GREENSBORO, N.C. (WGHP) – With early voting scheduled to begin next week, only a few counties need to find poll workers to fill those shifts. But the full primary on May 17? Well, that could be a different story.

Officials in Alleghany County, Caswell County and Randolph County said they need a few workers for the nearly daily hours of early voting, which starts on April 28 and includes some weekend days right up until primary day.

Privacy screens in a voting precinct. (Photo by Samuel Corum/Getty Images)

Because less-populous counties have only one site for early voting, their needs are typically met, but the more populated areas have several and require dozens of workers. Guilford County, for instance, uses about 300 for early voting, although Elections Director Charlie Collicutt said all slots have been filed.

Early voting is open in Alleghany County and Caswell County from 8 a.m. to 7:30 p.m. every day but weekends from April 28 to May 13 and then 8 a.m. to 3 p.m. on May 14.

Randolph County will have four locations open 8 a.m. to 7:30 p.m. on weekdays from April 28 to May 13, and 1 p.m. to 6 p.m. on May 1 and 8 a.m. to 3 p.m. on May 14. Randolph will be closed on April 30 and May 7-8.

For early voting, Alleghany County officials say they need 5 or 10 workers (although exactly how many they need wasn’t specified). Randolph County needs three or four workers out of the 65 used, and Caswell County needs only a couple to fill its shifts.

A survey of election officials across the 14 counties in the Piedmont Triad does not include needs in Stokes, Surry and Yadkin counties. Elections leaders in those counties did not respond to numerous emails asking for numbers and gaps.

About poll workers

Poll workers are mostly volunteers who go through required training. The more experienced get supervisory roles and higher pay. The NC Board of Education stipulates that election officials must be registered voters who reside in the precinct where they want to serve. Some high school students at least 17 years old also can be workers.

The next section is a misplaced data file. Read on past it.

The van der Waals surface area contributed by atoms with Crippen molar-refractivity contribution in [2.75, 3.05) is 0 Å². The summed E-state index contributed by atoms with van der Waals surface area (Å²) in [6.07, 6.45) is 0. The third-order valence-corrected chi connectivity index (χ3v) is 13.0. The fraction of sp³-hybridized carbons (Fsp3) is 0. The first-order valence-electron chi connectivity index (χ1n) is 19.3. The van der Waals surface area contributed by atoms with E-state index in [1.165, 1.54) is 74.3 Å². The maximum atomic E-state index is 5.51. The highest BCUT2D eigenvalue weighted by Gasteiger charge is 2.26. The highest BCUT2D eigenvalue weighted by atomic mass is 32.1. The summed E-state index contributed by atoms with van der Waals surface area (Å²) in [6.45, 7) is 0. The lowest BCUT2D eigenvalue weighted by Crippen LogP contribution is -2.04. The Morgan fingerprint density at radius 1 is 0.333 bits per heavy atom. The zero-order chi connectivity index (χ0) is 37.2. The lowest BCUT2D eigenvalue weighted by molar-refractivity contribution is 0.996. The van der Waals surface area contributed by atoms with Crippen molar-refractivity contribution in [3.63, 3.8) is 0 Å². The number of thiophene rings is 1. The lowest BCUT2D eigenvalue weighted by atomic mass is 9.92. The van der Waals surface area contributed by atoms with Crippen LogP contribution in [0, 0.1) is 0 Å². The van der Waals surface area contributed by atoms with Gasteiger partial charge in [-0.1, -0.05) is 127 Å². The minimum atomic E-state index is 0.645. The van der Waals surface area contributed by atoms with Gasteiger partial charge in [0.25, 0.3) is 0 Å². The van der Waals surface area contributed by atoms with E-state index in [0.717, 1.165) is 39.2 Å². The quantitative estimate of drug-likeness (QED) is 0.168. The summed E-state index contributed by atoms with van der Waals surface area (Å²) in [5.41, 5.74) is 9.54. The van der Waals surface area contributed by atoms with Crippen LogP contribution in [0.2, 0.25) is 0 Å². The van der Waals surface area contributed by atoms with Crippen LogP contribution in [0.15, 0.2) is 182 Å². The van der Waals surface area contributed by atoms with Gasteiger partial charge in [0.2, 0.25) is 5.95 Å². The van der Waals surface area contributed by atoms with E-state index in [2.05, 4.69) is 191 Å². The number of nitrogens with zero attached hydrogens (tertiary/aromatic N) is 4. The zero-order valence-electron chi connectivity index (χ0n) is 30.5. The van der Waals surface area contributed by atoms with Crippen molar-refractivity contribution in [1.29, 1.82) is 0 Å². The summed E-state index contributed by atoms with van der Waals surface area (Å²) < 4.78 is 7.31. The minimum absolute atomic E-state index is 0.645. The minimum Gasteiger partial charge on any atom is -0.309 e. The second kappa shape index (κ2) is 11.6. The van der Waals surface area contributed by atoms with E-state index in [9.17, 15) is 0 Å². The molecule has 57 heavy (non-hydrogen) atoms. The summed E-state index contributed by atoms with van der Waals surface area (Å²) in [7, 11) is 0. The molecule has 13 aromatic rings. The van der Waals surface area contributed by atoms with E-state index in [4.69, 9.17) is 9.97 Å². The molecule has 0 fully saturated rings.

Precinct officials “may not be a candidate or relative of a candidate in the election. They also may not be an elected government official, hold office with a political party, or be a manager or treasurer for a candidate or political party. They also may not serve at the same polling place as a spouse, child, spouse of a child, sister, or brother.”

Poll workers are paid, and the ranges vary significantly by county and role, from about $12 an hour, including payment for training sessions, up to as much as $250 for “top judges” in the precincts.

Needs for May 17

And the survey of election officials showed there remains a need for poll workers during the 13 hours the doors will be open, from 6:30 a.m. to 7:30 p.m., on May 17. But the hours for poll workers extend before and after the times that doors are open.

Some officials said they don’t yet have a full handle on what those needs would be, but thousands are required across the 14 counties to handle the lines and certify the ballots.

The biggest need known as of today is in Alamance County, where there remain 75 openings in the 450 positions scattered across the county. Wilkes County needs about a dozen, and Alleghany County needs 5 or 10. Elections officials in Caswell and Davidson County specified precincts where volunteers are needed.

The primary

Absentee voting has been underway, but Friday is the last day for most people to register to vote in the Primary Election, when nominations for the U.S. Senate and some seats for Congress will dominate. There are a few primaries for the General Assembly and for state courts, including Supreme Court. Other counties have various contested races. All but one district on Greensboro City Council and the mayor’s race are on the ballot.

Some candidates who filed in late February and early March were elected by default, mostly because of the lack of an opponent unless there is a write-in on Nov. 8. To win a primary, a candidate must win at least 30% plus one vote of all those cast. Failing that, there would be a runoff on July 26. That’s also when the General Election will be held for Greensboro mayor and City Council.